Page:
Today is the day the exchanges established under the Patient Protection and Affordable Care Act, better known as Obamacare, are scheduled to open. Whether that strikes you as good news or bad news, or a mix of both, there’s little doubt it represents a big change in how many Americans will get their health insurance and their healthcare.
I generally try to avoid discussing Obamacare here, instead focusing on more practical information, commentary, and news on how self-pay patients, mostly the uninsured or those with high deductible health insurance plans, can get access to affordable health care. But it’s hard to imagine not offering something to readers of The Self-Pay Patient blog on this important day.
I thought I’d address one of the questions a lot of people are asking, in various forms – does everyone really have to buy health insurance, and are there any exemptions? Apparently the number one question currently being asked at HealthCare.gov, the federal government’s web site set up to help educate people about Obamacare, is ‘How do I get an exemption from the fee for not having health coverage?’.
The short answers are, ‘no’ and ‘yes,’ respectively. I’ve mentioned several times that members of health sharing ministries, who technically are uninsured, are exempt from the Obamacare mandate to purchase health insurance.
Another exemption is available to anyone for whom health insurance premiums would be more than 8% of their annual income, which typically will be individuals and families who are older and make anywhere from 400% of the federal poverty level (about $46,000 for an individual and $94,500 for a family of four in 2014) up to around 800 – 1,000% of the federal poverty level.
Aside from these two fairly broad exemptions, there are a number of other exemptions that are generally much narrower. The federal government’s HealthCare.gov web site lists several additional exemptions from Obamacare, including:
- You’re uninsured for less than 3 months of the year
- You don’t have to file a tax return because your income is too low (Learn about the filing limit.)
- You’re a member of a federally recognized tribe or eligible for services through an Indian Health Services provider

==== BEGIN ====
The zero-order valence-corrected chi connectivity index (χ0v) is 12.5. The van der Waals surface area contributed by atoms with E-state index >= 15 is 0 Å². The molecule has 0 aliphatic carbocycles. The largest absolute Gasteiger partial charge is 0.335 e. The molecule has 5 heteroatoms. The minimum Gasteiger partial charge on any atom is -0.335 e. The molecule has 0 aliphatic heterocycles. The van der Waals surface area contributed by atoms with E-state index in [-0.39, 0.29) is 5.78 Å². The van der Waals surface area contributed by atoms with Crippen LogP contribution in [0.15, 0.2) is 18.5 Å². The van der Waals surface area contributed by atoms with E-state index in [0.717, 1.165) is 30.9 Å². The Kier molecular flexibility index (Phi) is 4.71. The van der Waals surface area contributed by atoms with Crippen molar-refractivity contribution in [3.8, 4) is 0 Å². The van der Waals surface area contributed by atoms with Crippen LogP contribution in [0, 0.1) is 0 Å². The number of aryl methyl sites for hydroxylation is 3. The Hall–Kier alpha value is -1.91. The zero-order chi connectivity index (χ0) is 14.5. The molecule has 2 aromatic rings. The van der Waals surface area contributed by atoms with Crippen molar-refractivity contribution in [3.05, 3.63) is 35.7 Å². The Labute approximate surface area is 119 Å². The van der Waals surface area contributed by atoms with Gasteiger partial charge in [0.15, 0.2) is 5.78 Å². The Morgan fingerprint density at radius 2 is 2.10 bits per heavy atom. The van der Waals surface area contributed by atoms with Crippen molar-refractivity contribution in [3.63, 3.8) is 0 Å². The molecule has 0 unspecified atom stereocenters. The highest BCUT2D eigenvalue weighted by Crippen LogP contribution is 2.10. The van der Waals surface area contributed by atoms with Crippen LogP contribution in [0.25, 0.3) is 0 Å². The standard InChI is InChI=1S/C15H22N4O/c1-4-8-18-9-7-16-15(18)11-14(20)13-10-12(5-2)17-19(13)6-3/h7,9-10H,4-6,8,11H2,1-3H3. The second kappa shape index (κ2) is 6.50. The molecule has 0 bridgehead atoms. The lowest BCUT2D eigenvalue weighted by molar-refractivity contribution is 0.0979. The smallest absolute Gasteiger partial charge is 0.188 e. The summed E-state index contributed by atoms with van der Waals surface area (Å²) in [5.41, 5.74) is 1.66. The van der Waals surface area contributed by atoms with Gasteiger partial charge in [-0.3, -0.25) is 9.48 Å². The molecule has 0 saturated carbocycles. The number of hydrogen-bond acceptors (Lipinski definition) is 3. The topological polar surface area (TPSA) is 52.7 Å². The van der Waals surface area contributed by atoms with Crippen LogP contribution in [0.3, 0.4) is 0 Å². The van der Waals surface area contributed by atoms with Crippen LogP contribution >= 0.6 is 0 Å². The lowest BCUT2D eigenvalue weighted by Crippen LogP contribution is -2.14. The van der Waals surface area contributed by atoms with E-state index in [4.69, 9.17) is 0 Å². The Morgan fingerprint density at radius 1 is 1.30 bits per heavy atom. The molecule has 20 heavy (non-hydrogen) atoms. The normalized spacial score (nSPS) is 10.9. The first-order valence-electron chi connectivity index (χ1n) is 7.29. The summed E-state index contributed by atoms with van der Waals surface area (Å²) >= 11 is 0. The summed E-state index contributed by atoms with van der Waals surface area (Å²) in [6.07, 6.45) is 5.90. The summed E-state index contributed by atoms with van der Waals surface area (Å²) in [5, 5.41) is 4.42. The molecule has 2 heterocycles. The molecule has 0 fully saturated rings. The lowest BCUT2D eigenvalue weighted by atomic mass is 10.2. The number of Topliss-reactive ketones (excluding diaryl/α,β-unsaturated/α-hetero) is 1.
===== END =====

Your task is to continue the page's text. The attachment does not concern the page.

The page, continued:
- You’re a member of a recognized religious sect with religious objections to insurance, including Social Security and Medicare
- You’re incarcerated, and not awaiting the disposition of charges against you
- You’re not lawfully present in the U.S.
There are also individual ‘hardship’ exemptions that can be requested, including being homeless, facing eviction or foreclosure, bankruptcy, having medical expenses in the previous 24 months that couldn’t be paid, death of a close family member, and other circumstances. These exemptions have to be requested and presumably can be denied, however, while the first group of exemptions are automatic.
For those who don’t obtain coverage and don’t qualify for one of the above exemptions, there is a tax on not having health insurance. In 2014 the tax will be $95 per person or 1% of taxable income, whichever is greater, rising to the greater of $695 or 2.5% of taxable income in 2016.
A number of people have pointed out that for most individuals and families, it will be cheaper to pay the tax than buy insurance – the blog Political Calculations has developed a calculator that tries to answer the question ‘Obamacare: Should you pay the premium or the tax?’
It should be pointed out that the calculator at Political Calculations only compares the premium against the tax, and doesn’t include out-of-pocket costs for healthcare. So for the relatively small number of people with significant health expenses in any given year, paying the premium and getting the benefits will easily outweigh the potential savings of not purchasing insurance and instead paying the tax.
Finally, I should note that there is some doubt about whether the IRS is even able to collect the tax for being uninsured. According to the IRS publication Questions and Answers on the Individual Shared Responsibility Provision:
“The law prohibits the IRS from using liens or levies to collect any payment you owe related to the individual responsibility provision, if you, your spouse or a dependent included on your tax return does not have minimum essential coverage. However, if you owe a shared responsibility payment, the IRS may offset that liability against any tax refund you may be due.”
Essentially, if you’re not due a refund, you don’t have to pay the tax. For many people, ensuring that they aren’t due a refund at tax filing time is a relatively simple matter of adjusting their withholding, while for others such as the self-employed it can be more difficult to accurately avoid being owed a refund.
That said, none of this constitutes tax advice on my part! Anybody considering opting out of Obamacare and avoiding the tax for being uninsured WITHOUT one of the exemptions described above needs to carefully consider all of the potential ramifications, including future tax refunds that may be affected as well as possible future changes in the law, such as if Congress sees a large pot of money to be collected by allowing the IRS to use their traditional methods of tax levies, wage garnishments, and other ways of collecting back taxes.
And I should also add that I’m not urging people to opt out of Obamacare and its exchanges. That is a choice that each individual and family will need to weigh on their own. The only thing I urge is that people be fully informed about all of their options, including the option to exempt themselves from Obamacare and get their healthcare as a self-pay patient.